You know where your money is. If it’s in a bank, you know the name of the bank and you understand the security of your funds. But did you ever wonder where a city keeps it’s money? Like you, it deposits it’s money in a financial institution and for a designated time, that money is kept in that institution.
On Monday night, Portsmouth City Council will consider an ordinance authorizing City Auditor Trent Williams to solicit for applications for depositories for city funds coming into the Finance Department of the city of Portsmouth and to designate eligible public depositories for a period of five years, with applications providing for the security to be given those depositories.
The reason council will be considering what financial institution to deal with is that, according to the ordinance, the current period on the current contract is about to expire, so it is necessary to solicit for applications from institutions wishing to receive and hold city funds.
In addition, the ordinance calls for the agreement to fix and designate the kind of security to be given the city’s depositories guaranteeing the city against loss by reason of the deposits, and that security given by those deposits should be collateral as provided for by law for depositories holding public funds.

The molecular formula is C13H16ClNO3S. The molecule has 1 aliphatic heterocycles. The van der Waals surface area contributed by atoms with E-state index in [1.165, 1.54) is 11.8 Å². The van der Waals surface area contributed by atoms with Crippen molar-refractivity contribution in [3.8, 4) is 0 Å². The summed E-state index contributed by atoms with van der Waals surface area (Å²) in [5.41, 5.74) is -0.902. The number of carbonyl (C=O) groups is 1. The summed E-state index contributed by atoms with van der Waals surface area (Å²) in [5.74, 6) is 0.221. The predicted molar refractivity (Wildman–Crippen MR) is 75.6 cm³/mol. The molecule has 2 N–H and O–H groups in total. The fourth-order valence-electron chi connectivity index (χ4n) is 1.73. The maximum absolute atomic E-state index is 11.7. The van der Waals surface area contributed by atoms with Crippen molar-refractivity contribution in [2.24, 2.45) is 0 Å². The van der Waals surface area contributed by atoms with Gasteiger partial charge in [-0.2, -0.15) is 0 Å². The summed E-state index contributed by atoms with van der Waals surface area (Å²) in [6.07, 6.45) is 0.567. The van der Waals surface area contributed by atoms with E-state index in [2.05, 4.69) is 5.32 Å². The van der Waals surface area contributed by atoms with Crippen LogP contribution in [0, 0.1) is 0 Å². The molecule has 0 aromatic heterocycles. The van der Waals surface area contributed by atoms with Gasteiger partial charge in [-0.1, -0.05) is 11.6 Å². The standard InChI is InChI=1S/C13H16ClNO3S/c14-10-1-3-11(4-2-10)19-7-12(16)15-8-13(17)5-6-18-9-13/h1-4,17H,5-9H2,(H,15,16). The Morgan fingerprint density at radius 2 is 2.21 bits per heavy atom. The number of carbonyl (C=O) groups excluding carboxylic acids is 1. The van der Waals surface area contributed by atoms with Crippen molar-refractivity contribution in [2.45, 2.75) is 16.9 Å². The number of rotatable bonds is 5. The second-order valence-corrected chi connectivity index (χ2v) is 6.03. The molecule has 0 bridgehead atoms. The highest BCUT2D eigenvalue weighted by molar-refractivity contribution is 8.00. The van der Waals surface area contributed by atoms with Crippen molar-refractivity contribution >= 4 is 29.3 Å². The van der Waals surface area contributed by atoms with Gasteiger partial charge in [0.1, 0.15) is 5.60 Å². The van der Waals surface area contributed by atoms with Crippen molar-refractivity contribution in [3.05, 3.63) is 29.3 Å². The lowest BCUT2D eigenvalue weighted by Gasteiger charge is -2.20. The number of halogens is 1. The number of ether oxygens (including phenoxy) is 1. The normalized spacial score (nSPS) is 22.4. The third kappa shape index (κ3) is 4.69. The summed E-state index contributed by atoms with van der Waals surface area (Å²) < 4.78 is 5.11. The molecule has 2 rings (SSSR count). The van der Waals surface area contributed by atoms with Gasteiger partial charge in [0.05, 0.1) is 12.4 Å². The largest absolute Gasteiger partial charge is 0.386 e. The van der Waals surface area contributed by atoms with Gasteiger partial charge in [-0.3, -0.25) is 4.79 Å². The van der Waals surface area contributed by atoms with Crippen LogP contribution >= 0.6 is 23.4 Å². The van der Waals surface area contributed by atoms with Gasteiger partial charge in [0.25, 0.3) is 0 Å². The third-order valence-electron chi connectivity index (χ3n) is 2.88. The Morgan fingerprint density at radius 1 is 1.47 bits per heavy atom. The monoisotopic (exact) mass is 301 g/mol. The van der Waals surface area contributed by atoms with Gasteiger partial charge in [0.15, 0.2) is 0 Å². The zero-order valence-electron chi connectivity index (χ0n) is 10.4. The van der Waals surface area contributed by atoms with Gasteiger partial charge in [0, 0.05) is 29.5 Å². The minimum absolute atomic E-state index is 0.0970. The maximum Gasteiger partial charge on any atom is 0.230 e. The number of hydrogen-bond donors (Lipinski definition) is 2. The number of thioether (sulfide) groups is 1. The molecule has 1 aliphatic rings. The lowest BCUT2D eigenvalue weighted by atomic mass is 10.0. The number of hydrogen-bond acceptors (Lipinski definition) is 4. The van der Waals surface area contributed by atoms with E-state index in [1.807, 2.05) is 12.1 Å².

The ordinance calls for the amount of the collateral to be at all times 10 percent in excess of the amount of the deposit or the minimum as required by the Ohio Revised Code.
According to the wording of the ordinance – “In case of default on payment by such depository of any funds so deposited when requested by said city, the collateral so deposited as security shall become the property of said city and can be used by it in meeting any deficit created by default of such depository.”
Reach Frank Lewis at 740-353-3101, ext. 1928, or on Twitter @franklewis.
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